State Guide

How to Start a Therapy Practice in North Carolina

Headshot of Bryce Warnes
March 9, 2024
February 27, 2023
Bryce Warnes
Content Writer

To start a therapy practice in North Carolina, follow these seven steps: 

  1. Check local zoning regulations
  2. Register a business name
  3. Choose a business structure
  4. Register your business
  5. Obtain relevant licenses
  6. Get insurance
  7. Start paying taxes

If you’re moving your practice from a different state, there’s an eighth step you’ll need to follow: Figuring out how to pay taxes in multiple states.

This article covers the bare essentials needed to get your therapy practice up and running in the Tar Heel State. For advice on budgeting, marketing your practice, and billing your clients, check out our general guide, How to Start a Therapy Practice.

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Check local zoning regulations in North Carolina

North Carolina boasts 100 counties and 532 municipalities. Before you settle on a location for your therapy practice—even if that location is your own home—you must make sure the local zoning allows you to operate there.

In cases where you aren’t typically allowed to operate a business in a certain area—for instance, a home business in a residential area—you can apply for a zoning variance. A variance is more or less an exception to zoning laws. 

For information on whether you need to apply for a variance, what types of zoning your town or city recognizes, and what kind of business you can perform there, contact your local municipality.

Register a business name in North Carolina

If your therapy practice is a sole proprietorship, general partnership, or limited partnership, and you intend to do business other than your own (or yours and your partners’), you’re required by law to register an assumed name in North Carolina.

Here’s a step-by-step guide:

  1. Complete your Assumed Business Name Certificate
  2. File the certificate with your local register of deeds
  3. Pay the $26 filing fee
  4. Don’t worry about renewals. Your assumed name remains valid indefinitely.

Choose a business structure recognized by the State of North Carolina

Each state recognizes—and registers—different business structures (aka “entity types”). Your practice’s business structure affects how its income is taxed and who may own shares of the practice.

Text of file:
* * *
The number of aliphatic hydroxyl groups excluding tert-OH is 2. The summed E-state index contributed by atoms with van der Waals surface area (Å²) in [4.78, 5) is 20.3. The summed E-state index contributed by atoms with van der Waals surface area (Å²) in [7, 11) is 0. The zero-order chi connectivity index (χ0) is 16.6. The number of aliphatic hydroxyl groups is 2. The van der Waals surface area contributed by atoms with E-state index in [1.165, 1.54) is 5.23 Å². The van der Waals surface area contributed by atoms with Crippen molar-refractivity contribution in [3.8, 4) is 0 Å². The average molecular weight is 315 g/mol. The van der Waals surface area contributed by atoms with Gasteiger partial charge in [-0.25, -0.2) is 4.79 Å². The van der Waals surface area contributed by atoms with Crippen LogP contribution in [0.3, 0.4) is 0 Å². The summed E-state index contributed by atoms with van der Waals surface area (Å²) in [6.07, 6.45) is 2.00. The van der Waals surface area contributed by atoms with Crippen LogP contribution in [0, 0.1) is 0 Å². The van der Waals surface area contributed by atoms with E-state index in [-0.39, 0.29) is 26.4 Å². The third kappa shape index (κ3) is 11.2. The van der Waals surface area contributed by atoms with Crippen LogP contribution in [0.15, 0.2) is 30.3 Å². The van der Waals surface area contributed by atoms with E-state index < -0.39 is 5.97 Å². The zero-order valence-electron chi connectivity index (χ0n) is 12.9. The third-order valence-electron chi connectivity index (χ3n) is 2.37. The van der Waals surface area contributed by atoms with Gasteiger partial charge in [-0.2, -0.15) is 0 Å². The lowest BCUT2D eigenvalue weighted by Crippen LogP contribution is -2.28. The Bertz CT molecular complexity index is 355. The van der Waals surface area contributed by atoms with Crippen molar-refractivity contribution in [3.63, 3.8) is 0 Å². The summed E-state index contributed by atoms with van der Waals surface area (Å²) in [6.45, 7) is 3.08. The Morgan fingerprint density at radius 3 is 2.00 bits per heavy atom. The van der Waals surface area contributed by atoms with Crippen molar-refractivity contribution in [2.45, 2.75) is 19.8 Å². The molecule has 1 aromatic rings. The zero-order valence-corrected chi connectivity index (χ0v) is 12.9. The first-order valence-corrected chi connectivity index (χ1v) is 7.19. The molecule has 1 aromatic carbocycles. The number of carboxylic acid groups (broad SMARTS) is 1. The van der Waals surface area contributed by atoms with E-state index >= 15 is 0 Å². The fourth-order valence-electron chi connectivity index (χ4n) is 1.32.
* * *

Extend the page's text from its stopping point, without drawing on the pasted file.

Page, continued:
In North Carolina, the business structures you can choose from are:

  • Sole proprietorship
  • General partnership
  • Business corporation
  • Professional corporation*
  • Limited liability company (LLC)
  • Professional limited liability company (PLLC)*
  • Limited partnership (LP)
  • Registered limited liability partnership (RLLP)*
  • Limited liability limited partnership (LLLP)*

*Only individuals working in regulated professions—including mental healthcare workers—may be members or shareholders.

For a side-by-side comparison, see North Carolina Secretary of State’s business structure comparison chart.

This list is just an introduction. Before settling on a business structure, talk to your accountant—and, if necessary, a lawyer—for help choosing the right one. 

For more information, check out our article How to Choose a Business Entity for Your Therapy Practice.

Sole Proprietorship

When you go into business for yourself, you’re considered a sole proprietor by default. As a sole proprietorship, your business is identical with your person: all revenue is your revenue, all losses are your losses.

Sole proprietorships are the simplest form of business structure, but offer nothing in the way of legal or financial protection.

General Partnership (GP)

In a general partnership, all members are general partners—meaning, they all share legal and financial liability equally. 

Profit Corporation 

A profit corporation is a typical corporation as we know it: It exists separately from its owners, who own shares in it. There are two types: C corporations and S corporations. C corporations may elect S corporation status by filing IRS Form 2553.

C corporations have their income taxed separately from the income of the shareholders. S corporations pass on the tax liability to each shareholder. (For a variety of reasons, Heard recommends its clients form S corporations at the federal level.)

Professional Corporation

Those practicing professions in the state of North Carolina are typically required to form professional service corporations. A professional service corporation functions like a business corporation, with added protections in case a shareholder is sued for malpractice. All shareholders in a professional service corporation must be licensed and practicing the same professions.

Limited Liability Company (LLC)

The LLC business structure offers liability protection similar to a corporation, but with the option to be taxed in different ways. Your accountant may recommend you elect to be taxed as either an S corporation or a partnership.

Professional Limited Liability Company (PLLC)